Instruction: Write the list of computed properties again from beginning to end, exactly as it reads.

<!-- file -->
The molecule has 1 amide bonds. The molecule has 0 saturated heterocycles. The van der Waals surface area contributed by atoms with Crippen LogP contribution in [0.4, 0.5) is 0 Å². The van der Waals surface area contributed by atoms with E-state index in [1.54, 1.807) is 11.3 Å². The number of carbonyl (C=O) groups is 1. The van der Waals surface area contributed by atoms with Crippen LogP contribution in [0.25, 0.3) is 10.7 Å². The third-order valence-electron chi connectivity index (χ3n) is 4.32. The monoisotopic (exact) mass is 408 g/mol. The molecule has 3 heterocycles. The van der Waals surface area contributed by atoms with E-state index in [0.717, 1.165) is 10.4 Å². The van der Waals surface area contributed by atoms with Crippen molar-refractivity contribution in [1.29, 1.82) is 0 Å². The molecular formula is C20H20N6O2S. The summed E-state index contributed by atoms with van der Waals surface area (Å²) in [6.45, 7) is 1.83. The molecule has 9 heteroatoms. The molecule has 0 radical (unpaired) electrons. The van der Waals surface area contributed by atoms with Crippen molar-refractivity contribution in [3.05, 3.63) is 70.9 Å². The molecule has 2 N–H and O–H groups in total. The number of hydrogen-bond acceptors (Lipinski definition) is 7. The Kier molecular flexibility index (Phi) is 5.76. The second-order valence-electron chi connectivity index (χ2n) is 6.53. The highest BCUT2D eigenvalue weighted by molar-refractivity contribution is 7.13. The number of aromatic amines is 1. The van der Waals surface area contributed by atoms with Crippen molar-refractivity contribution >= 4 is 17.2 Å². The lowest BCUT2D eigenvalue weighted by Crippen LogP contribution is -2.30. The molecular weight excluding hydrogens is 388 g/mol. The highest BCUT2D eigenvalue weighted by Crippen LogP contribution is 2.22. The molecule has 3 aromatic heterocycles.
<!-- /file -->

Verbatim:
The molecule has 1 amide bonds. The molecule has 0 saturated heterocycles. The van der Waals surface area contributed by atoms with Crippen LogP contribution in [0.4, 0.5) is 0 Å². The van der Waals surface area contributed by atoms with E-state index in [1.54, 1.807) is 11.3 Å². The number of carbonyl (C=O) groups is 1. The van der Waals surface area contributed by atoms with Crippen LogP contribution in [0.25, 0.3) is 10.7 Å². The third-order valence-electron chi connectivity index (χ3n) is 4.32. The monoisotopic (exact) mass is 408 g/mol. The molecule has 3 heterocycles. The van der Waals surface area contributed by atoms with E-state index in [0.717, 1.165) is 10.4 Å². The van der Waals surface area contributed by atoms with Crippen molar-refractivity contribution in [1.29, 1.82) is 0 Å². The molecular formula is C20H20N6O2S. The summed E-state index contributed by atoms with van der Waals surface area (Å²) in [6.45, 7) is 1.83. The molecule has 9 heteroatoms. The molecule has 0 radical (unpaired) electrons. The van der Waals surface area contributed by atoms with Crippen molar-refractivity contribution in [3.05, 3.63) is 70.9 Å². The molecule has 2 N–H and O–H groups in total. The number of hydrogen-bond acceptors (Lipinski definition) is 7. The Kier molecular flexibility index (Phi) is 5.76. The second-order valence-electron chi connectivity index (χ2n) is 6.53. The highest BCUT2D eigenvalue weighted by molar-refractivity contribution is 7.13. The number of aromatic amines is 1. The van der Waals surface area contributed by atoms with Crippen molar-refractivity contribution >= 4 is 17.2 Å². The lowest BCUT2D eigenvalue weighted by Crippen LogP contribution is -2.30. The molecular weight excluding hydrogens is 388 g/mol. The highest BCUT2D eigenvalue weighted by Crippen LogP contribution is 2.22. The molecule has 3 aromatic heterocycles.